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Our long-running campaign to close Backdale Quarry at Longstone Edge has finally ended in success!

The former quarry at the eastern end of Longstone Edge has been permanently saved from mineral extraction. Following a public inquiry held in January this year, the Secretary of State for Communities and Local Government has upheld the Prohibition Order to prevent the quarrying of minerals or depositing mineral waste over an area of 138 hectares, including Backdale Quarry, and upheld the proposed restoration scheme.

The landowner, Bleaklow Industries Limited, will be obliged to restore the land in line with National Park planners’ recommendations to minimise risk from landslips and rockfall, reduce its visual impact in the landscape and benefit ecology. The site contains rare fossils of shark bones so the restoration will need to be monitored by experts. Peak District National Park chief executive Sarah Fowler said: “This decision brings to an end more than 17 years of complex planning work and legal action. We are very pleased with the final outcome – it protects a significant area of land from mineral extraction and is absolutely the right decision for Longstone Edge and the Peak District National Park. Over the years it has involved thousands of hours of staff time and personal effort, a number of successful court cases, as well as the active support and backing from local communities, national environmental groups, MPs and the Government. I’m particularly pleased for the local people who fought such a strong campaign to help protect the landscape and peace and tranquillity of this area.”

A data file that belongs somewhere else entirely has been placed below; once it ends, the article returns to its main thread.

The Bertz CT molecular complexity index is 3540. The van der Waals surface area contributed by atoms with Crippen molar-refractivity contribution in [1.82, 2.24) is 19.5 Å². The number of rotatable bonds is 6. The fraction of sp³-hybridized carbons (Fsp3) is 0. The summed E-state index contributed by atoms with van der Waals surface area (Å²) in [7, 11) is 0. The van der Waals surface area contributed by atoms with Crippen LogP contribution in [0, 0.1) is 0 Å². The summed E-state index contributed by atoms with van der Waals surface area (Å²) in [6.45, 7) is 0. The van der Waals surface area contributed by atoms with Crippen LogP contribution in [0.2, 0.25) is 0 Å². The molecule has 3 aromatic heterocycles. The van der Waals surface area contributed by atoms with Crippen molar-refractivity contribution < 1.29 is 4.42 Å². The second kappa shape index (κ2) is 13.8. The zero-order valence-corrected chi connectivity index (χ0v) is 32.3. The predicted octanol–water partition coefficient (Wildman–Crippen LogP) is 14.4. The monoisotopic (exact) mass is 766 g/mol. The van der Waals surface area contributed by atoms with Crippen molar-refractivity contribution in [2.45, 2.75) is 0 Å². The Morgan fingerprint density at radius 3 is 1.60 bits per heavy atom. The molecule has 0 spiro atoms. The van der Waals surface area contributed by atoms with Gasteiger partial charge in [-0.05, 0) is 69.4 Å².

Alongside Save Longstone Edge Group, we have been campaigning since 2003 to stop damaging quarrying being carried out at this site. And by lobbying government, alongside the Campaign for National Parks, we brought about the new legislation which allowed the PDNPA to serve the final decisive prohibition order.

“We’re over the moon that, after years of hard work by the Authority, the local community and ourselves, we can finally say the fight to save Longstone Edge is over. It really shows the power of partnership and persistence when we have to deal with a really tough planning issue. We just can’t thank everyone who helped enough!” Andy Tickle

The battle to protect Longstone Edge started in 1999 when legal action began over excessive limestone extraction at the quarry, which was damaging the landscape and in the National Park’s view contravened a 1952 planning permission – this allowed the extraction of vein minerals (mainly fluorspar) found within limestone in this area. In 2007, a Planning Inspector upheld the National Park’s enforcement notice after an eight-day public inquiry, but this was overturned by the High Court in 2008. In 2009, the Court of Appeal restored the Planning Inspector’s decision to uphold the National Park’s enforcement action and the House of Lords turned down the landowner, Bleaklow Industries Ltd, request to appeal. And, in 2010, the European Court of Human Rights also turned down their request to appeal. For more information click here.

The Secretary of State’s decision brings an end to the planning permission for all mineral working at the site.